The third largest parish church in England, St Mary’s gives the cathedral a run for its money, spectacular for its size with lovely carved angels.

It was here that the favourite sister of Henry VIII, Mary Tudor was buried (though the church is actually named after Mary, the Mother of Jesus). Her tomb is in the sanctuary directly to the north of the high altar.

It was part of the abbey complex, originally one of three large churches in the town (the others being St James, now St Edmundsbury Cathedral, and St Margaret’s, now gone).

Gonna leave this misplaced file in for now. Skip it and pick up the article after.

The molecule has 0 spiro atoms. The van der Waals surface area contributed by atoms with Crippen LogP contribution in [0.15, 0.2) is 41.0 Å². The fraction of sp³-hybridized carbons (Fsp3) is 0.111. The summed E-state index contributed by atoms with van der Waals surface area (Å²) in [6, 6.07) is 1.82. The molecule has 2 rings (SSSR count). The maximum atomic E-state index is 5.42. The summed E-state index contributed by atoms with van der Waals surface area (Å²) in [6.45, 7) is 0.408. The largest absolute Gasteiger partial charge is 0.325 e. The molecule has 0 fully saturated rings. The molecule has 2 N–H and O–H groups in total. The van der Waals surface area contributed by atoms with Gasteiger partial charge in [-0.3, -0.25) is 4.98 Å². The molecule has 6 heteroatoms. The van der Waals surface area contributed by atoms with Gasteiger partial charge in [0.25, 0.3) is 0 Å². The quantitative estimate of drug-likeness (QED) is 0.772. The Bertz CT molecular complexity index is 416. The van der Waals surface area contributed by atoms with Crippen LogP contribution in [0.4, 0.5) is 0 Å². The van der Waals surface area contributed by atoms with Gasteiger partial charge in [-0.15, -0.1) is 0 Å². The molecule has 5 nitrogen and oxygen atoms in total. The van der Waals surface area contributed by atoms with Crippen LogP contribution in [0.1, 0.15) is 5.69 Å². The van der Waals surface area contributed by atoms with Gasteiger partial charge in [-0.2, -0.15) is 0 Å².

The present church is the second building to stand on the site, the first being built in the 12th century. Nothing, however, survives of the Norman church, the oldest part being the decorated chancel (c. 1290).

There was a major renovation between the 14th and 16th centuries and it is at this point that the nave, its aisles and the tower were built. It was during this time that Mary Tudor was brought to her tomb at the church.

Honey Hill
Bury St Edmunds